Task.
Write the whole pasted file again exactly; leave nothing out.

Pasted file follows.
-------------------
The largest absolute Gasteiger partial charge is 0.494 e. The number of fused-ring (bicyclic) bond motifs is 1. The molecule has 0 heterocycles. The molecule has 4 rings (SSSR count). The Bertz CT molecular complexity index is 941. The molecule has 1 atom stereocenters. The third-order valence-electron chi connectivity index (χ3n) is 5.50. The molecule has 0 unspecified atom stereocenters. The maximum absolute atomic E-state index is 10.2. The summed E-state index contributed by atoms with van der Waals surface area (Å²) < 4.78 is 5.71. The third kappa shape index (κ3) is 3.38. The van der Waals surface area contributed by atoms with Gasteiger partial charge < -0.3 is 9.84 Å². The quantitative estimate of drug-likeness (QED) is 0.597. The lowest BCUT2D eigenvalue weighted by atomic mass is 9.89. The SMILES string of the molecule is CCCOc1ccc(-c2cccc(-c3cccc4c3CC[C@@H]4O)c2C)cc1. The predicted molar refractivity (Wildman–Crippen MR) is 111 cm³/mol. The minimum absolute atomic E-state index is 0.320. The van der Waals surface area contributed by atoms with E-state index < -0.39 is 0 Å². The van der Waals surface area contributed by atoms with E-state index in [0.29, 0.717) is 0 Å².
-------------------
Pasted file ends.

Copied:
The largest absolute Gasteiger partial charge is 0.494 e. The number of fused-ring (bicyclic) bond motifs is 1. The molecule has 0 heterocycles. The molecule has 4 rings (SSSR count). The Bertz CT molecular complexity index is 941. The molecule has 1 atom stereocenters. The third-order valence-electron chi connectivity index (χ3n) is 5.50. The molecule has 0 unspecified atom stereocenters. The maximum absolute atomic E-state index is 10.2. The summed E-state index contributed by atoms with van der Waals surface area (Å²) < 4.78 is 5.71. The third kappa shape index (κ3) is 3.38. The van der Waals surface area contributed by atoms with Gasteiger partial charge < -0.3 is 9.84 Å². The quantitative estimate of drug-likeness (QED) is 0.597. The lowest BCUT2D eigenvalue weighted by atomic mass is 9.89. The SMILES string of the molecule is CCCOc1ccc(-c2cccc(-c3cccc4c3CC[C@@H]4O)c2C)cc1. The predicted molar refractivity (Wildman–Crippen MR) is 111 cm³/mol. The minimum absolute atomic E-state index is 0.320. The van der Waals surface area contributed by atoms with E-state index < -0.39 is 0 Å². The van der Waals surface area contributed by atoms with E-state index in [0.29, 0.717) is 0 Å².